As seen originally on The Huff Post Au
Should you stay friends?
It’s a question that seems to get thrown around quite a lot, most likely because social media makes it almost impossible to just ignore someone for the rest of your life.
Break ups are an awful process as they literally force you to do an overhaul on almost every part of your life. It’s hard to just let go of someone who has been a big part of your existence, especially if the separation was on good and mutual terms.
We are conditioned to forgive and forget, but does this mean that we have to remain friends with the person we use to be in love with?
Of course every relationship is different, for some there might be children involved so it is essential for both parents to remain on good terms (if possible!)
However, keeping a platonic friendship with your old flame can also cause a few issues and here’s why:
1: Staying friends with an Ex, means you keep your past in your present.
Just because you have created a history with someone, does not mean that you have to be connected to them for the rest of your life.
Clearly the relationship ended for a reason and so it’s important to establish the new role they have in your life. And that is the role of staying in the past.
When we bring our past into our present, we risk the chance of never being able to fully move on and embrace a new season.
2: You’ve been intimate with them…
You can’t change what happened, even if there is no longer any chemistry or feelings, the fact that you have been intimate with them in more ways than one will always stand.
Choosing to keep in touch with someone whom you’ve had physical connections with can sometimes lead to them temptation of trying it out again, purely because you have a familiar bond.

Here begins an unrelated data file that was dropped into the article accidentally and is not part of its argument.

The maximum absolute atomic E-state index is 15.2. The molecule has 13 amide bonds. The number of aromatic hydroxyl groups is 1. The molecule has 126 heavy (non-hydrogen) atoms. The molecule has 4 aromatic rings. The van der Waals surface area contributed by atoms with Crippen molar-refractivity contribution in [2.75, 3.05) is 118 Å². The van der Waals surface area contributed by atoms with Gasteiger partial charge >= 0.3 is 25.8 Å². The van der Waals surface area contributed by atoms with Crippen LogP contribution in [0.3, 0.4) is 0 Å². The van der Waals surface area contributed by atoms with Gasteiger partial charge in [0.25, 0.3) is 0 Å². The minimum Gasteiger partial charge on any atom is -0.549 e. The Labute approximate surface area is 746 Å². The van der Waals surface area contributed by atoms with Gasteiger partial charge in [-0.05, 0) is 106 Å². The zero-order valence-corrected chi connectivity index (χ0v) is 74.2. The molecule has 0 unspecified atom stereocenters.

Sex with the Ex never leads to happily ever after, not to mention it adds a whole lot of confusion to the healing process!
3: Whilst it may be nice and they might be nice, it’s not necessary.
Not all break ups are messy and melodramatic, some people just fall out of love at the same time.
Half their luck! However just because you don’t hate each other it doesn’t mean you should be cementing a friendship. Especially if you have a new partner in your life.
I believe that friendships with the opposite sex should always have clear strict boundaries to prevent mixed signals or hurt feelings.
And a friendship with someone you use to be intimate with, whist it may be nice, it’s just not necessary ( unless you have kids…but that’s another blog post in itself!)
4: Your new partner probably doesn’t think it’s cool
It can cause division in your new relationship especially if one person has not truly moved on or if your partner is protective of you.
Again it is inviting your past into your present and will most likely ruffle a few feathers. Whether you are just friends on Facebook and not catching up in real life, you are still connected to that person and are sending the wrong type of message to your new spouse.
5: Holding onto an old relationship makes it harder to move on
For the single folk, holding onto an Ex even if you are just friends, prohibits you from being able to let go move forward and meet someone new.
Sure you may not have all those gooey feelings about them anymore, but you have to ask yourself this: Why do you need to be friends with them? Y
es, it sucks when things don’t work out, and yes you will miss them, but missing someone is a part of moving on.
At the end of the day we always have a choice who we invite into our world and who is meant to stay there, don’t forget that some people are purely just for a season and it’s wise to understand when that season is over. I
f you really want an answer, ask yourself how would you feel if the situation was reversed?! Would you want your new partner asking to have coffee and chats with their ex? Ummm my guess is a big fat NO!
The great thing about letting the past go is it allows you to be fully present in your present , plus it means you can work on building an amazing friendship with your new squeeze.
Photo courtesy of alex_ugalek at FreeDigitalPhotos.net